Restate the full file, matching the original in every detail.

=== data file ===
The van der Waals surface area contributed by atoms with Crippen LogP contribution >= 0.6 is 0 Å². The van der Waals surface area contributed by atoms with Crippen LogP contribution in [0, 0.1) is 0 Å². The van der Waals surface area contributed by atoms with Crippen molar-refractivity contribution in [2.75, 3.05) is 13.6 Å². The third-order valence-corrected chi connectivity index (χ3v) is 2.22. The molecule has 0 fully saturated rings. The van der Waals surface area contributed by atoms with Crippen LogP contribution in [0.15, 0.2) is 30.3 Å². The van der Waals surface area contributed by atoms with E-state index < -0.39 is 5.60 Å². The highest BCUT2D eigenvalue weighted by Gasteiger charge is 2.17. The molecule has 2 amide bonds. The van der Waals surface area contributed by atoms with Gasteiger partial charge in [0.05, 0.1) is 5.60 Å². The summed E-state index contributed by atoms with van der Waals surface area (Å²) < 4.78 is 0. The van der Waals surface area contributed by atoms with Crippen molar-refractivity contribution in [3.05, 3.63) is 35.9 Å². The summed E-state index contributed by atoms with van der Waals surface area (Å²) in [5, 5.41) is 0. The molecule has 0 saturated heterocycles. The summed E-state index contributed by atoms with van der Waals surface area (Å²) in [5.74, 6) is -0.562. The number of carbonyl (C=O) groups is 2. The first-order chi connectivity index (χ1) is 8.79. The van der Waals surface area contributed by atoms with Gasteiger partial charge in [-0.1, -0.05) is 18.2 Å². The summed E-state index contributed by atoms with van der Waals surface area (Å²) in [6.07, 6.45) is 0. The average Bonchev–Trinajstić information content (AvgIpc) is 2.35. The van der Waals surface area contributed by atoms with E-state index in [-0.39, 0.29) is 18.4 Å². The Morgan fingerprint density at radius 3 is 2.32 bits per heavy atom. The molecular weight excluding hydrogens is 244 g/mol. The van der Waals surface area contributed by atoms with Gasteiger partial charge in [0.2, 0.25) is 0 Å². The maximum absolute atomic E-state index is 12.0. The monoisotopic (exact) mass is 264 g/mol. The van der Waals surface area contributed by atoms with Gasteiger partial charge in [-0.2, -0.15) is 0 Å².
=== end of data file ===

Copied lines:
The van der Waals surface area contributed by atoms with Crippen LogP contribution >= 0.6 is 0 Å². The van der Waals surface area contributed by atoms with Crippen LogP contribution in [0, 0.1) is 0 Å². The van der Waals surface area contributed by atoms with Crippen molar-refractivity contribution in [2.75, 3.05) is 13.6 Å². The third-order valence-corrected chi connectivity index (χ3v) is 2.22. The molecule has 0 fully saturated rings. The van der Waals surface area contributed by atoms with Crippen LogP contribution in [0.15, 0.2) is 30.3 Å². The van der Waals surface area contributed by atoms with E-state index < -0.39 is 5.60 Å². The highest BCUT2D eigenvalue weighted by Gasteiger charge is 2.17. The molecule has 2 amide bonds. The van der Waals surface area contributed by atoms with Gasteiger partial charge in [0.05, 0.1) is 5.60 Å². The summed E-state index contributed by atoms with van der Waals surface area (Å²) < 4.78 is 0. The van der Waals surface area contributed by atoms with Crippen molar-refractivity contribution in [3.05, 3.63) is 35.9 Å². The summed E-state index contributed by atoms with van der Waals surface area (Å²) in [5, 5.41) is 0. The molecule has 0 saturated heterocycles. The summed E-state index contributed by atoms with van der Waals surface area (Å²) in [5.74, 6) is -0.562. The number of carbonyl (C=O) groups is 2. The first-order chi connectivity index (χ1) is 8.79. The van der Waals surface area contributed by atoms with Gasteiger partial charge in [-0.1, -0.05) is 18.2 Å². The summed E-state index contributed by atoms with van der Waals surface area (Å²) in [6.07, 6.45) is 0. The average Bonchev–Trinajstić information content (AvgIpc) is 2.35. The van der Waals surface area contributed by atoms with E-state index in [-0.39, 0.29) is 18.4 Å². The Morgan fingerprint density at radius 3 is 2.32 bits per heavy atom. The molecular weight excluding hydrogens is 244 g/mol. The van der Waals surface area contributed by atoms with Gasteiger partial charge in [0.2, 0.25) is 0 Å². The maximum absolute atomic E-state index is 12.0. The monoisotopic (exact) mass is 264 g/mol. The van der Waals surface area contributed by atoms with Gasteiger partial charge in [-0.2, -0.15) is 0 Å².